The only treatment for intestinal atresia is surgery. But before surgery, your baby's doctors will:
- Stabilize your baby's health
- Insert a tube (nasogastric tube, NG tube, or orogastric tube, OG tube) that passes through your baby's nose or mouth into the stomach. The tube empties the stomach and keeps gas out.
- Place an IV (intravenous) line, a tube that goes into a vein to replace fluids lost while your baby is vomiting or unable to eat
Surgery for Intestinal Atresia
At the time of surgery, we will give your child medicine to make them sleep without pain.
The surgeon will make a cut, or incision, in your child's abdomen and examine the intestine to find the part that is blocked. Then, the surgeon will make cuts on both sides of the blocked sections and make openings that can be sewn together. This allows the intestine to become an open tube. Sometimes the surgeon has to remove parts of the intestine to correct the problem. Once the blockage is repaired, the surgeon will close the incision in the skin.
If your baby's doctors suspect your child may have trouble feeding, the baby may need a feeding tube, called a gastrostomy (pronounced gas-STRAH-stuh-mee) tube (G tube). The surgeon will place this tube during the surgery.
How long the surgery takes depends on what your child needs. Before surgery, the surgeon can give you an estimate of how long your child's operation will take. Most of children who have this surgery are already in the intensive care unit (ICU) before surgery. After surgery, they either go back to the ICU or to the recovery room. For babies, Seattle Children’s Level IV NICU provides the high level of care your baby needs. Children’s is the first hospital in Washington to have a Level IV NICU.
Gastrostomy for intestinal atresia
Some children need a feeing tube, called a gastrostomy tube or G tube, placed into their stomach to receive nutrients. Your child's surgeon will talk with you if your child might need a G tube.
During gastrostomy, the surgeon makes an opening through the wall of your child's belly. The surgeon then gently puts in a tube or a device called a gastrostomy button. Both provide safe ways to give nutrition and medicine until your child can feed by mouth. You will be taught how to take care of the tube or button and the skin around it, and how to feed your child through the gastrostomy.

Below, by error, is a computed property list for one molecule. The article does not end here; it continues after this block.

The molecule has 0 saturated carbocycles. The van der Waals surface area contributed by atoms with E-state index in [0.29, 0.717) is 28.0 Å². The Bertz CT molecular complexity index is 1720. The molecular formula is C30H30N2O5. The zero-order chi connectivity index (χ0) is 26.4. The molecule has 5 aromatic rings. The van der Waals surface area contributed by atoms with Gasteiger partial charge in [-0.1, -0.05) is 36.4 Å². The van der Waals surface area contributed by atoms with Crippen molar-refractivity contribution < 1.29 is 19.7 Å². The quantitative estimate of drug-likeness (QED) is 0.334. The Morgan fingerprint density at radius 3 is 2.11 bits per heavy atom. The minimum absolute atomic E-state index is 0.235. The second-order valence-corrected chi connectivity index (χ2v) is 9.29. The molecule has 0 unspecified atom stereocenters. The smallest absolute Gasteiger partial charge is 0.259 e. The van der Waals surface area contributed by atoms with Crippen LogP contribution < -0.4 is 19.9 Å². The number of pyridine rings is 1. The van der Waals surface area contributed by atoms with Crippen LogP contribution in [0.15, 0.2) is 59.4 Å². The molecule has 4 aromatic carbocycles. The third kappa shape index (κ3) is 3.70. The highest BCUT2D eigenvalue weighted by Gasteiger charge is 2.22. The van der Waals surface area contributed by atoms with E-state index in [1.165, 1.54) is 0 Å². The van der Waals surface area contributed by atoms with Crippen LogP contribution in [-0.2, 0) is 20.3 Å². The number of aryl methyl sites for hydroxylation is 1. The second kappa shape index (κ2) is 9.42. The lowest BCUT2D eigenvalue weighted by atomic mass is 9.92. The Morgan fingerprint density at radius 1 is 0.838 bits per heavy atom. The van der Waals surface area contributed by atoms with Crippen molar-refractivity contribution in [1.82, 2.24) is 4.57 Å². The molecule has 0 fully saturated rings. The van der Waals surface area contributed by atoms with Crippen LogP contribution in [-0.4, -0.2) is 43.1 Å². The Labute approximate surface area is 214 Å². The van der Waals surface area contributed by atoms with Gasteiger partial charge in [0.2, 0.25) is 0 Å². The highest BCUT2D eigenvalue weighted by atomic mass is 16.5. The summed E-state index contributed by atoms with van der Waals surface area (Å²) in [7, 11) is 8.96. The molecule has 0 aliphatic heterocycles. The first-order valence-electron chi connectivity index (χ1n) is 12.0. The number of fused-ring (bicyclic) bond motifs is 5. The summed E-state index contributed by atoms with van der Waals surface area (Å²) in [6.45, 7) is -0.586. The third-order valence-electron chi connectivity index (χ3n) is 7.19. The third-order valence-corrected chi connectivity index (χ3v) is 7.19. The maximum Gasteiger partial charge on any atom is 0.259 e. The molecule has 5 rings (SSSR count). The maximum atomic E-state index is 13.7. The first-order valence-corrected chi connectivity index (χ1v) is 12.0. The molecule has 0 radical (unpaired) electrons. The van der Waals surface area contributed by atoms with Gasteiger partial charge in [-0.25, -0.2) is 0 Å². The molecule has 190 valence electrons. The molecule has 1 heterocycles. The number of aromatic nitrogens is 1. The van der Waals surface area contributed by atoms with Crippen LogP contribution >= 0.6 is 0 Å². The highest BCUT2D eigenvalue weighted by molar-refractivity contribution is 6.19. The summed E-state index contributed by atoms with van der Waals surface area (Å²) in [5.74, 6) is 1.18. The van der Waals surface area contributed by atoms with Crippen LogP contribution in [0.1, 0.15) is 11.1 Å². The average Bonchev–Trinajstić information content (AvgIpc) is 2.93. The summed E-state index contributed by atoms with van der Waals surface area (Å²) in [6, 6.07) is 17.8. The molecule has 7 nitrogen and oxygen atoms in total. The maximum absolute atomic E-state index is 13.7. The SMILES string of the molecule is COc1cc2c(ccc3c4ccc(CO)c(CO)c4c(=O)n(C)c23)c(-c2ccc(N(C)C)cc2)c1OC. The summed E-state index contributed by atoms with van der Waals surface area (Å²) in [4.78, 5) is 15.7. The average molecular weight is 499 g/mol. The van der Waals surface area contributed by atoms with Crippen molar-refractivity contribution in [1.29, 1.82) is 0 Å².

After Surgery for Intestinal Atresia
After surgery, we will give your child pain medicine to make them comfortable. Most likely, your child will have an NG or OG tube. They will get fluids and antibiotics through an IV.
Your child will stay in the hospital for at least a couple of weeks. If there are no other birth defects or complications, the stay will likely be two to four weeks. Some children take longer to recover, especially if they have other problems.
In some cases, it may take several weeks or longer for your child's intestine to recover enough so that they can eat by mouth. Until that time, your child will get nutrition through a special IV called a PICC line, or through a G-tube. Your child may have both a PICC line and a G-tube. The surgery team will be able to give you an idea of how long your child will have these devices and what to expect with feeding.
By the time you go home, your child's incision most likely will be well healed. There are usually no restrictions on activity or bathing.
About one to three weeks after going home from the hospital, your child will see the surgeon for a follow-up visit. The surgeon will make sure your child is gaining weight and growing well. The surgeon will check to make sure there are no other health issues. During this visit, you and your child will probably also see a dietitian to help with feeding issues.